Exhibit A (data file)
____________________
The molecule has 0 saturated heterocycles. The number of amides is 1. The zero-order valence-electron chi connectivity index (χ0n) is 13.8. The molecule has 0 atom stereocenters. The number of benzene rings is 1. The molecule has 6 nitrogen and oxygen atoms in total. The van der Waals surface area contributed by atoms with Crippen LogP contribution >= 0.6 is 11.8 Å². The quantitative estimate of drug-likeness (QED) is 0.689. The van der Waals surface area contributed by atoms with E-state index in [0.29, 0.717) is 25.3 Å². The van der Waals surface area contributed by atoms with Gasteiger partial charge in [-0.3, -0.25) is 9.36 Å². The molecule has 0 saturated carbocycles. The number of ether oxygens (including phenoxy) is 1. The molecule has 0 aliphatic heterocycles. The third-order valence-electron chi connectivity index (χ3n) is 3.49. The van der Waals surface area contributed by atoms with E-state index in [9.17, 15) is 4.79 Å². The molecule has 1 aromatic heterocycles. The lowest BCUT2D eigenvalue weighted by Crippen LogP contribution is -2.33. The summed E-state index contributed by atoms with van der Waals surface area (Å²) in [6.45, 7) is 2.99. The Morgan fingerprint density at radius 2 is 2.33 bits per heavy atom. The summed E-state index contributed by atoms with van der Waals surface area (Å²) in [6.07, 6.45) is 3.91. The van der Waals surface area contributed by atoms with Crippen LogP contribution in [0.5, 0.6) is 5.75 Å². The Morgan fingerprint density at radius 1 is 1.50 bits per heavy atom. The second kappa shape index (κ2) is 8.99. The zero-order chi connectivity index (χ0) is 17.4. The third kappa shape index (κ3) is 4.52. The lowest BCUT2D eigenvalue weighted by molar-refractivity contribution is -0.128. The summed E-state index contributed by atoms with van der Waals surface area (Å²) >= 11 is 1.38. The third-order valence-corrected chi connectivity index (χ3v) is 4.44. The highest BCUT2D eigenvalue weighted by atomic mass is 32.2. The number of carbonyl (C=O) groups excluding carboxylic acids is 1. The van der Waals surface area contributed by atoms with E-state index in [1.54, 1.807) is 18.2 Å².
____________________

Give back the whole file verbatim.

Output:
The molecule has 0 saturated heterocycles. The number of amides is 1. The zero-order valence-electron chi connectivity index (χ0n) is 13.8. The molecule has 0 atom stereocenters. The number of benzene rings is 1. The molecule has 6 nitrogen and oxygen atoms in total. The van der Waals surface area contributed by atoms with Crippen LogP contribution >= 0.6 is 11.8 Å². The quantitative estimate of drug-likeness (QED) is 0.689. The van der Waals surface area contributed by atoms with E-state index in [0.29, 0.717) is 25.3 Å². The van der Waals surface area contributed by atoms with Gasteiger partial charge in [-0.3, -0.25) is 9.36 Å². The molecule has 0 saturated carbocycles. The number of ether oxygens (including phenoxy) is 1. The molecule has 0 aliphatic heterocycles. The third-order valence-electron chi connectivity index (χ3n) is 3.49. The van der Waals surface area contributed by atoms with E-state index in [9.17, 15) is 4.79 Å². The molecule has 1 aromatic heterocycles. The lowest BCUT2D eigenvalue weighted by Crippen LogP contribution is -2.33. The summed E-state index contributed by atoms with van der Waals surface area (Å²) in [6.45, 7) is 2.99. The Morgan fingerprint density at radius 2 is 2.33 bits per heavy atom. The summed E-state index contributed by atoms with van der Waals surface area (Å²) in [6.07, 6.45) is 3.91. The van der Waals surface area contributed by atoms with Crippen LogP contribution in [0.5, 0.6) is 5.75 Å². The Morgan fingerprint density at radius 1 is 1.50 bits per heavy atom. The second kappa shape index (κ2) is 8.99. The zero-order chi connectivity index (χ0) is 17.4. The third kappa shape index (κ3) is 4.52. The lowest BCUT2D eigenvalue weighted by molar-refractivity contribution is -0.128. The summed E-state index contributed by atoms with van der Waals surface area (Å²) >= 11 is 1.38. The third-order valence-corrected chi connectivity index (χ3v) is 4.44. The highest BCUT2D eigenvalue weighted by atomic mass is 32.2. The number of carbonyl (C=O) groups excluding carboxylic acids is 1. The van der Waals surface area contributed by atoms with E-state index in [1.54, 1.807) is 18.2 Å².